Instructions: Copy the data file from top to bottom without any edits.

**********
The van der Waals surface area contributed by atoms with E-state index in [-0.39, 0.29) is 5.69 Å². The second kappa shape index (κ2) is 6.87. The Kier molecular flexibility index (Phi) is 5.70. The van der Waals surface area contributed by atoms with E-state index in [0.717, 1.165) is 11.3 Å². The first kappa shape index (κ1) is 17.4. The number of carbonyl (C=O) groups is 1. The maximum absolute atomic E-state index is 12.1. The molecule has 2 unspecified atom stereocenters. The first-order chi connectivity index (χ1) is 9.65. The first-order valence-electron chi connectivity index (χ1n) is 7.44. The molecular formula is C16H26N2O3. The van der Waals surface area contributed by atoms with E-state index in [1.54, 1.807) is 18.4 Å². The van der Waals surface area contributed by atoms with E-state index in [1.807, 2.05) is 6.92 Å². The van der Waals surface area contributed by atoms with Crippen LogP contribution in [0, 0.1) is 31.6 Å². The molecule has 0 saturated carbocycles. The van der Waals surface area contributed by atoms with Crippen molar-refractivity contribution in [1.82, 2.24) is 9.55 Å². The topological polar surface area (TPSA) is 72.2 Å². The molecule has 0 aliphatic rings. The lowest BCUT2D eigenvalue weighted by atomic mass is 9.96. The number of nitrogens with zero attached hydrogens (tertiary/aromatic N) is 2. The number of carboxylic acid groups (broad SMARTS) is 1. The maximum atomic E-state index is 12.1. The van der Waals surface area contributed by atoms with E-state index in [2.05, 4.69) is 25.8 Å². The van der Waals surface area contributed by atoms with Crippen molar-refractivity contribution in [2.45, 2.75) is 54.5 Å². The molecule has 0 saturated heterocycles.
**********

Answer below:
The van der Waals surface area contributed by atoms with E-state index in [-0.39, 0.29) is 5.69 Å². The second kappa shape index (κ2) is 6.87. The Kier molecular flexibility index (Phi) is 5.70. The van der Waals surface area contributed by atoms with E-state index in [0.717, 1.165) is 11.3 Å². The first kappa shape index (κ1) is 17.4. The number of carbonyl (C=O) groups is 1. The maximum absolute atomic E-state index is 12.1. The molecule has 2 unspecified atom stereocenters. The first-order chi connectivity index (χ1) is 9.65. The first-order valence-electron chi connectivity index (χ1n) is 7.44. The molecular formula is C16H26N2O3. The van der Waals surface area contributed by atoms with E-state index in [1.54, 1.807) is 18.4 Å². The van der Waals surface area contributed by atoms with E-state index in [1.807, 2.05) is 6.92 Å². The van der Waals surface area contributed by atoms with Crippen LogP contribution in [0, 0.1) is 31.6 Å². The molecule has 0 saturated carbocycles. The van der Waals surface area contributed by atoms with Crippen molar-refractivity contribution in [1.82, 2.24) is 9.55 Å². The topological polar surface area (TPSA) is 72.2 Å². The molecule has 0 aliphatic rings. The lowest BCUT2D eigenvalue weighted by atomic mass is 9.96. The number of nitrogens with zero attached hydrogens (tertiary/aromatic N) is 2. The number of carboxylic acid groups (broad SMARTS) is 1. The maximum atomic E-state index is 12.1. The van der Waals surface area contributed by atoms with E-state index in [2.05, 4.69) is 25.8 Å². The van der Waals surface area contributed by atoms with Crippen molar-refractivity contribution in [2.45, 2.75) is 54.5 Å². The molecule has 0 saturated heterocycles.